• Mammography , to see fibroadenoma lumps using X-rays
  • Breast ultrasound , to see the structure of breast tissue and detect whether the lump in the breast is solid or filled with fluid
  • Biopsy or tissue sampling of a lump in the breast with the help of ultrasound, to assess changes in cells or tissue in the breast

Fibroadenoma Treatment

Fibroadenomas generally do not need to be treated. However, patients still have to see a doctor regularly so that changes in lumps can be detected early.

In some cases, there are certain conditions that doctors can consider to remove fibroadenomas, including:

  • The lump develops into cancer
  • The patient has a family history of cancer
  • The lump enlarges to change the shape of the breast, and is painful
  • Patient concerns
  • Biopsy examination of the patient's lump is abnormal

The fibroadenoma removal procedure can be done by:

  • Lumpectomy
    Lumpectomy is performed to remove a fibroadenoma lump. In addition to treating fibroadenoma, tissue samples from this procedure can also be further examined to determine the type of cells and tissues that are growing in the lump.
  • Cryotherapy
    Cryotherapy aims to freeze and destroy fibroadenoma tissue. This procedure is carried out using argon gas or liquid nitrogen.

Please note, fibroadenoma can still reappear even though it has been removed. If these conditions occur, further tests and biopsies need to be done to determine whether the new lump is a fibroadenoma or cancer.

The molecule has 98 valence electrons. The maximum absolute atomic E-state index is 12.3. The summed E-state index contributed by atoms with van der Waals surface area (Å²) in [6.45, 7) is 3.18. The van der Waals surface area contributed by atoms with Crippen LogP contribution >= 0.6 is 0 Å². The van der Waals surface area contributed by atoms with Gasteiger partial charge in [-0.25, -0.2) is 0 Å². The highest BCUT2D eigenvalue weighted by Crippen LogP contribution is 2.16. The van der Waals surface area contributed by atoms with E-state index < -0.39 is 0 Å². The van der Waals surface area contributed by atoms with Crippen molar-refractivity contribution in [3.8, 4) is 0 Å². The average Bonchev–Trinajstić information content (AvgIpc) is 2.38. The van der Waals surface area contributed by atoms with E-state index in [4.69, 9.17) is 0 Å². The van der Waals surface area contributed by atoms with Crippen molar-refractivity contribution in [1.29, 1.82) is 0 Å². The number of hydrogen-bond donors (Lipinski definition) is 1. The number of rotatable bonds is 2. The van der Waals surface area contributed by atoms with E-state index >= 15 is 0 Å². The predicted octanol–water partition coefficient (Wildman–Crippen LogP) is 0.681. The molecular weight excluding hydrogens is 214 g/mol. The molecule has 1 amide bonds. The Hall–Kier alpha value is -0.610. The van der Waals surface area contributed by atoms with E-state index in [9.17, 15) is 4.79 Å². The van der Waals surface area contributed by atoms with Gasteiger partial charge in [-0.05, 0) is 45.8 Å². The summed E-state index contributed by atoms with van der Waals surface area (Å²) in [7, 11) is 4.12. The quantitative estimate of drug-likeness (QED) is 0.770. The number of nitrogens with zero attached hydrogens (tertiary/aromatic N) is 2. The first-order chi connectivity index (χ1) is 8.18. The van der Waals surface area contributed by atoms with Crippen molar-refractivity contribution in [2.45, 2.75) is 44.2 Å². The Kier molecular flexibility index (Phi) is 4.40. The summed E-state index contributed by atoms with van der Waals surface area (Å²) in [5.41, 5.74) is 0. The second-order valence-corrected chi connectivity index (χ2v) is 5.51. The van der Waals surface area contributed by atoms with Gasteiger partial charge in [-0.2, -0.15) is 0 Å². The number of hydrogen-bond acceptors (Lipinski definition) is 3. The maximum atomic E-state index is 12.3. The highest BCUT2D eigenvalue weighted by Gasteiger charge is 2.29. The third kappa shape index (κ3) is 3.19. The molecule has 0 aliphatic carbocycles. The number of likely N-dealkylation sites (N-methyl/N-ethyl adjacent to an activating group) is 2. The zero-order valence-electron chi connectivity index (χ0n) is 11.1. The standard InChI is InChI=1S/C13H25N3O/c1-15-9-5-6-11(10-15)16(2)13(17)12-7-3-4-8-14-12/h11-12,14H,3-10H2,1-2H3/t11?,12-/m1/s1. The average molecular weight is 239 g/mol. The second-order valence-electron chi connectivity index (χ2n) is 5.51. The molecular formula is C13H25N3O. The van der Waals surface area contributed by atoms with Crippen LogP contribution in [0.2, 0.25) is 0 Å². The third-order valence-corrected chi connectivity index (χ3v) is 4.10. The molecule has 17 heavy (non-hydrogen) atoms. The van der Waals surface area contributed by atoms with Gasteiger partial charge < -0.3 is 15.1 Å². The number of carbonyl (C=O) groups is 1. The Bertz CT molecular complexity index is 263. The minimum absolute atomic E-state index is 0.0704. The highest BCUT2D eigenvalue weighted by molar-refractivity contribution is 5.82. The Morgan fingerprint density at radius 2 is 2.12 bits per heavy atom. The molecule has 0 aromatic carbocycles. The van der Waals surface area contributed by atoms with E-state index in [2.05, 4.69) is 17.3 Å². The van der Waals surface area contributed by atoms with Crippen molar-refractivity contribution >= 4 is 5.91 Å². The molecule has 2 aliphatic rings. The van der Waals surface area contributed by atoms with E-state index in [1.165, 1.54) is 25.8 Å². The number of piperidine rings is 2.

Complications of F i broadenoma

In most cases, fibroadenomas do not cause complications and do not increase the risk of developing breast cancer. However, the risk of developing breast cancer increases if the type of fibroadenoma you have is a complex fibroadenoma or phyllodes tumor .

Fibroadenoma prevention

As mentioned above, it is not yet known what causes fibroadenoma. Therefore, how to prevent it is also unknown. However, you can detect changes in your breasts by doing a breast self -examination (BSE).

BSE should be done between the 7th and 10th day after menstruation. The method is as follows:

  1. Stand straight in front of the mirror and observe if there are any changes in the shape or surface of the breast skin, as well as swelling or changes in the nipples.
  2. Lift both arms up by bending your elbows and placing your hands behind your head, then push your elbows back and forth while observing the shape and size of your breasts.
  3. Place your hands on your hips and lean your shoulders forward while pushing your elbows forward, then tighten your chest muscles and examine your breasts.
  4. Lift the right arm up and bend the elbow until the left hand touches the top of the back, then touch and press the entire right breast to the armpit area using the fingertips of the left hand. Do palpation in a circle, vertically and horizontally.
  5. Gently pinch both nipples and see if there is any discharge.
  6. Place a pillow under your right shoulder in a lying position. Do a palpation on the right breast as in step number 4 while continuing to observe the breast. Repeat the same steps on the left breast.

If you notice a lump, see a doctor, and take the following steps to avoid the condition getting worse:

  • Limiting consumption of alcoholic beverages
  • Eating a complete and balanced diet
  • Exercise regularly
  • Maintain body weight to remain ideal